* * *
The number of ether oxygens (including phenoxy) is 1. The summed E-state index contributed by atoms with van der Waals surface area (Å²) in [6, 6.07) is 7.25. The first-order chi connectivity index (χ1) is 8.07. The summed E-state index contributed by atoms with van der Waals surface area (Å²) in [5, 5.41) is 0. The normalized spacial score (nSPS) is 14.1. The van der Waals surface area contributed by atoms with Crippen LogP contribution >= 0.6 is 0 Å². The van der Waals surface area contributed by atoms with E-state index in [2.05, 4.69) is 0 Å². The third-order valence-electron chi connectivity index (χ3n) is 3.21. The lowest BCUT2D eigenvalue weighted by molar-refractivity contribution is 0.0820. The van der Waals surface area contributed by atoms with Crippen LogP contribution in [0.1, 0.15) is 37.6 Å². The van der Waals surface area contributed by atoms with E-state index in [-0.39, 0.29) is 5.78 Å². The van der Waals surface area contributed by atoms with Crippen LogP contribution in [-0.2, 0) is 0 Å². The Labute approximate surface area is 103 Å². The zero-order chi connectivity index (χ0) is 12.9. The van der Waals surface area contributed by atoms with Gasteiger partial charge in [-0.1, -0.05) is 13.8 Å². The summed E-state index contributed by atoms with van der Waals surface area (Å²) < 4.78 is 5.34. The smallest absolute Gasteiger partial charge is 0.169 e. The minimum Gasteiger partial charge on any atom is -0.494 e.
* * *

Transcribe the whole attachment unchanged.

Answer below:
The number of ether oxygens (including phenoxy) is 1. The summed E-state index contributed by atoms with van der Waals surface area (Å²) in [6, 6.07) is 7.25. The first-order chi connectivity index (χ1) is 8.07. The summed E-state index contributed by atoms with van der Waals surface area (Å²) in [5, 5.41) is 0. The normalized spacial score (nSPS) is 14.1. The van der Waals surface area contributed by atoms with Crippen LogP contribution >= 0.6 is 0 Å². The van der Waals surface area contributed by atoms with E-state index in [2.05, 4.69) is 0 Å². The third-order valence-electron chi connectivity index (χ3n) is 3.21. The lowest BCUT2D eigenvalue weighted by molar-refractivity contribution is 0.0820. The van der Waals surface area contributed by atoms with Crippen LogP contribution in [0.1, 0.15) is 37.6 Å². The van der Waals surface area contributed by atoms with E-state index in [-0.39, 0.29) is 5.78 Å². The van der Waals surface area contributed by atoms with Crippen LogP contribution in [-0.2, 0) is 0 Å². The Labute approximate surface area is 103 Å². The zero-order chi connectivity index (χ0) is 12.9. The van der Waals surface area contributed by atoms with Gasteiger partial charge in [-0.1, -0.05) is 13.8 Å². The summed E-state index contributed by atoms with van der Waals surface area (Å²) < 4.78 is 5.34. The smallest absolute Gasteiger partial charge is 0.169 e. The minimum Gasteiger partial charge on any atom is -0.494 e.